PURPOSE OF THE STUDY.
To review the evidence from studies that investigated the association between paracetamol (acetaminophen) use in pregnancy and childhood asthma.
The meta-analysis included randomized controlled trials (RCTs) and observational studies published before October 2010 that compared women who used paracetamol during pregnancy with a placebo (RCT) or control (observational) group and evaluated the effect of paracetamol use during pregnancy on offspring using wheeze or asthma as a primary outcome. Only studies that presented raw data, or from which raw data were available from the authors on request, were used.
Articles were searched for in health research databases, in previous meta-analyses, and in the reference lists of relevant studies. Articles were examined, and raw data were extracted. If appropriate data were not included in the studies, the lead author was contacted in an attempt to obtain the raw data. The primary outcome variable was wheeze in the 12 months before the last interview, defined as “current wheeze.” For tabulated raw data, not adjusted for confounders, random-effects odds ratios were pooled by the inverse variance weighted method.
Six studies were included: 5 prospective cohort studies and 1 cross-sectional study. The age range of the children in these studies was 30 to 84 months. The pooled random-effects odds ratio for the risk of current wheeze in the children of women who were exposed to any paracetamol during any stage of pregnancy was 1.21 (95% confidence interval: 1.02–1.44).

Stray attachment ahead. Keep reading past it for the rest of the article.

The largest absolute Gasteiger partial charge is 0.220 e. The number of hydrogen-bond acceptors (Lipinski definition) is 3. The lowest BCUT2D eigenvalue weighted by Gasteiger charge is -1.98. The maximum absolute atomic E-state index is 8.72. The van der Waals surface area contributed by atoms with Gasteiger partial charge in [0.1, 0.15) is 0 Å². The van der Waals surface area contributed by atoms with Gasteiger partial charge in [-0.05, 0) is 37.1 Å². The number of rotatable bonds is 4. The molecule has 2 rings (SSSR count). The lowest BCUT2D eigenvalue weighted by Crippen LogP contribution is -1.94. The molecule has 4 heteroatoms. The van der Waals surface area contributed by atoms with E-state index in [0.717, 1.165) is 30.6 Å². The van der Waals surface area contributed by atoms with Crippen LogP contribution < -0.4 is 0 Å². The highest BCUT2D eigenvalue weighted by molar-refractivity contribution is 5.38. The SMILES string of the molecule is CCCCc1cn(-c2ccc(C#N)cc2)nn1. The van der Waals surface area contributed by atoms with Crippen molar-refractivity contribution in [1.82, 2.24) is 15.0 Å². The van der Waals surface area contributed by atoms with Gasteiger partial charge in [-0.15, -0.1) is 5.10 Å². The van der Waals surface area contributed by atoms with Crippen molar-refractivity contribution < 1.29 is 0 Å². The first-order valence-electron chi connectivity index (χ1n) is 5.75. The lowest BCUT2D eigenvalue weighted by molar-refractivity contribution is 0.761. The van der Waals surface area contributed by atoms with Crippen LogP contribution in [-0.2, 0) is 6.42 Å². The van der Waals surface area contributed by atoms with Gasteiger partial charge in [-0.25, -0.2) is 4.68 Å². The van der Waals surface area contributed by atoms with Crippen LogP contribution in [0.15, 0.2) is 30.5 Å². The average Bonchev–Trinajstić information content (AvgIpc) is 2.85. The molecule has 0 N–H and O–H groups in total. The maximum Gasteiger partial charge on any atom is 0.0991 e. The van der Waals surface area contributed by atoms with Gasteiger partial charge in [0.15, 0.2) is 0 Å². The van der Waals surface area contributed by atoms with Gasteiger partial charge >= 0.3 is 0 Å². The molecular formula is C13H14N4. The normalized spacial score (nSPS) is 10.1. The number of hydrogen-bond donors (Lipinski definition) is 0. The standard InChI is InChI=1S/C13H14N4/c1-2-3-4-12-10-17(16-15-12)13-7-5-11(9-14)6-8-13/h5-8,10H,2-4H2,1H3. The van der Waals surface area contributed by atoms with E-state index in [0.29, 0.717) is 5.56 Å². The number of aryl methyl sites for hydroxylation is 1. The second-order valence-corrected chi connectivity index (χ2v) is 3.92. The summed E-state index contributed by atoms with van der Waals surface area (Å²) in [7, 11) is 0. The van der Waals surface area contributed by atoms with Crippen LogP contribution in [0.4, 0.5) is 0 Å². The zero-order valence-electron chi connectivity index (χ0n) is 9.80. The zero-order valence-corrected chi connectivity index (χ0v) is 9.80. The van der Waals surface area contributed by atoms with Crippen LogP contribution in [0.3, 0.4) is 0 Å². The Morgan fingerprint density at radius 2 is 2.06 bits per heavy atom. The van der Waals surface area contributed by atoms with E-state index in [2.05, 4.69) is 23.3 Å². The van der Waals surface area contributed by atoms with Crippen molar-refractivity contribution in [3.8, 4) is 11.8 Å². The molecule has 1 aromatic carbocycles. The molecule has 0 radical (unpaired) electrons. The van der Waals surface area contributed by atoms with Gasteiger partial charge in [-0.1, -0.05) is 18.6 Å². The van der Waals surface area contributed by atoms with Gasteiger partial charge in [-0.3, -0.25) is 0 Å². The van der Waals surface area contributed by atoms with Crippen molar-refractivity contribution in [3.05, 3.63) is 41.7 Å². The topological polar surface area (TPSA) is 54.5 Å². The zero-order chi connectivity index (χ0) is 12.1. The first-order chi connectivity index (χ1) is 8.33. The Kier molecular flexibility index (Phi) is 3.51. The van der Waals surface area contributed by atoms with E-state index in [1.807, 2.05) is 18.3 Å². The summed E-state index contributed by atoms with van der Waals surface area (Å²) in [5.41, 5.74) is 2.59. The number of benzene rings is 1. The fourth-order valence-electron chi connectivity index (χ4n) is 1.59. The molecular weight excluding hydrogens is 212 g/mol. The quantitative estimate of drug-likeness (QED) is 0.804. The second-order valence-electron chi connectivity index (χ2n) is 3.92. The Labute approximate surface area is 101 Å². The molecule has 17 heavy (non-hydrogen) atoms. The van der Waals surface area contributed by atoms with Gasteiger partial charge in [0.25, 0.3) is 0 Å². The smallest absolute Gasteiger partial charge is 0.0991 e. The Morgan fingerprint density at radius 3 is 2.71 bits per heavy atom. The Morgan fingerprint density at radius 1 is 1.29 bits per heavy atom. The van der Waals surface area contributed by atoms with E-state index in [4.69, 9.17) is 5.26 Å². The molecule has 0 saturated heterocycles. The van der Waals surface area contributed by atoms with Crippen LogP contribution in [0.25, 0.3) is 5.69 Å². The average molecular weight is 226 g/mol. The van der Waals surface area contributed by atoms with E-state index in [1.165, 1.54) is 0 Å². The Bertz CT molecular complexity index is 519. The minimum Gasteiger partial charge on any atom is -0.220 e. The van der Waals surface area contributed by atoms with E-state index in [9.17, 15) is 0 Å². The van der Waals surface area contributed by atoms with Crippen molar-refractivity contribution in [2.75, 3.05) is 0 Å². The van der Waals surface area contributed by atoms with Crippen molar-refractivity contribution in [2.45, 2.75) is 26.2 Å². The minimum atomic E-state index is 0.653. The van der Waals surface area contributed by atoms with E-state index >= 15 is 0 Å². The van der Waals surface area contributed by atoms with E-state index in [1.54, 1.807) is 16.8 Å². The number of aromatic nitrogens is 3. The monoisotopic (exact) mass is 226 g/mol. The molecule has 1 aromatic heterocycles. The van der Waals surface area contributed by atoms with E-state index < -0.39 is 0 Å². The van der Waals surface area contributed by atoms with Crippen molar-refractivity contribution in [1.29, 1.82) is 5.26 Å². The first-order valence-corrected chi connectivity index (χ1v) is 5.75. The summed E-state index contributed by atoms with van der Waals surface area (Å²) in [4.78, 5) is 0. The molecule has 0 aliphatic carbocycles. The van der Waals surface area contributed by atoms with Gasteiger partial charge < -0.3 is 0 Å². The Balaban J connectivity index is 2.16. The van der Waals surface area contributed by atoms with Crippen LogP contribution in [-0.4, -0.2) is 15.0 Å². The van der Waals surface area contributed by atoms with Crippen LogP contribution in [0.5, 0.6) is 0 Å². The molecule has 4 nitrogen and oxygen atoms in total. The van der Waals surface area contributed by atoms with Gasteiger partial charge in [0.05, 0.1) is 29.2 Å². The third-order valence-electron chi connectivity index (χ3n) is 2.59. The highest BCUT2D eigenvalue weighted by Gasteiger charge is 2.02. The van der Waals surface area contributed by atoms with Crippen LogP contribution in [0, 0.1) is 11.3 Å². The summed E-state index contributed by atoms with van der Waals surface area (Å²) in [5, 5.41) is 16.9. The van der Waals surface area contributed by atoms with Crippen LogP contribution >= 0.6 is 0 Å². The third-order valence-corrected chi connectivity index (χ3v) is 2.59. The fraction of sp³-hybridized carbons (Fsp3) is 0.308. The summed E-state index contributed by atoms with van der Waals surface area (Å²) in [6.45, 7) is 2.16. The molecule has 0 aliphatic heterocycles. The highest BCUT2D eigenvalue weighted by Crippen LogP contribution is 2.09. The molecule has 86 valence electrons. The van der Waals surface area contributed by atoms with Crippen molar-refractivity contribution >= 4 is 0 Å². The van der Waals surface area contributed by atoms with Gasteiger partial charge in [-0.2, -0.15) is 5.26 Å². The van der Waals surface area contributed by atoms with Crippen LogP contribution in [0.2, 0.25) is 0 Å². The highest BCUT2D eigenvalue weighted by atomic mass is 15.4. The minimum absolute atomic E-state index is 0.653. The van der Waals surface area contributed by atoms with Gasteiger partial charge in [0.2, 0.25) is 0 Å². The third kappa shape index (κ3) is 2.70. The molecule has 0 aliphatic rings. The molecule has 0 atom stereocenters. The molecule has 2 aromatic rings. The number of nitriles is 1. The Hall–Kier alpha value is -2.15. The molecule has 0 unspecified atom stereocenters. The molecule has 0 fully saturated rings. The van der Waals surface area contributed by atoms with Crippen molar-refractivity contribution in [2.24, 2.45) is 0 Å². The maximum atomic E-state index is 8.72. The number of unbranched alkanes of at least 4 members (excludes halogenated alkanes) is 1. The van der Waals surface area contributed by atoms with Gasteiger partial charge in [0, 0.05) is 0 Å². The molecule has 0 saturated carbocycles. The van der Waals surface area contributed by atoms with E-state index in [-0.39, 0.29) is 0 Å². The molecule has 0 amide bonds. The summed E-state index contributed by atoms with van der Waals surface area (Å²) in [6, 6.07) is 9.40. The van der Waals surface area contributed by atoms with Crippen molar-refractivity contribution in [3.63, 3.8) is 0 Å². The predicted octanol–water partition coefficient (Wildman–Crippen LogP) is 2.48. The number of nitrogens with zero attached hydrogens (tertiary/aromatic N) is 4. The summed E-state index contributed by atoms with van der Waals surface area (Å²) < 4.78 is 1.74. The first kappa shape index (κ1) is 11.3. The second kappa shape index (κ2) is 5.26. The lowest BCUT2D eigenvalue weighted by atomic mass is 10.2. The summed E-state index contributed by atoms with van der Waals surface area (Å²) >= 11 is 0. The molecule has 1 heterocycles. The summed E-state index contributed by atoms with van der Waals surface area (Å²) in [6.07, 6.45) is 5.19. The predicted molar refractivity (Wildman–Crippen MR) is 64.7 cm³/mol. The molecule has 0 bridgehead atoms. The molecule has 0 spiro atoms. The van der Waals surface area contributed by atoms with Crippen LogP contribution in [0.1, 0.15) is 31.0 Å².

The use of paracetamol during pregnancy is associated with an increased risk of childhood asthma.
The results of this meta-analysis confirm the association seen in individual studies over recent years between early paracetamol (acetaminophen) exposure and wheeze. In contrast with studies of the association between paracetamol use in early postnatal life and wheeze, studying paracetamol exposure in utero vastly decreases the potential for confounding by indication. The authors' decision to use the unadjusted odds ratio is well justified but leaves open the possibility that the effect seen might be a result of confounding to some extent. Given the almost ubiquitous use of paracetamol, and the recent increase in rates of atopy, untangling the true association between paracetamol and atopy is a topic that should, and undoubtedly will, have significant attention devoted to it in the coming years.
- Copyright © 2011 by the American Academy of Pediatrics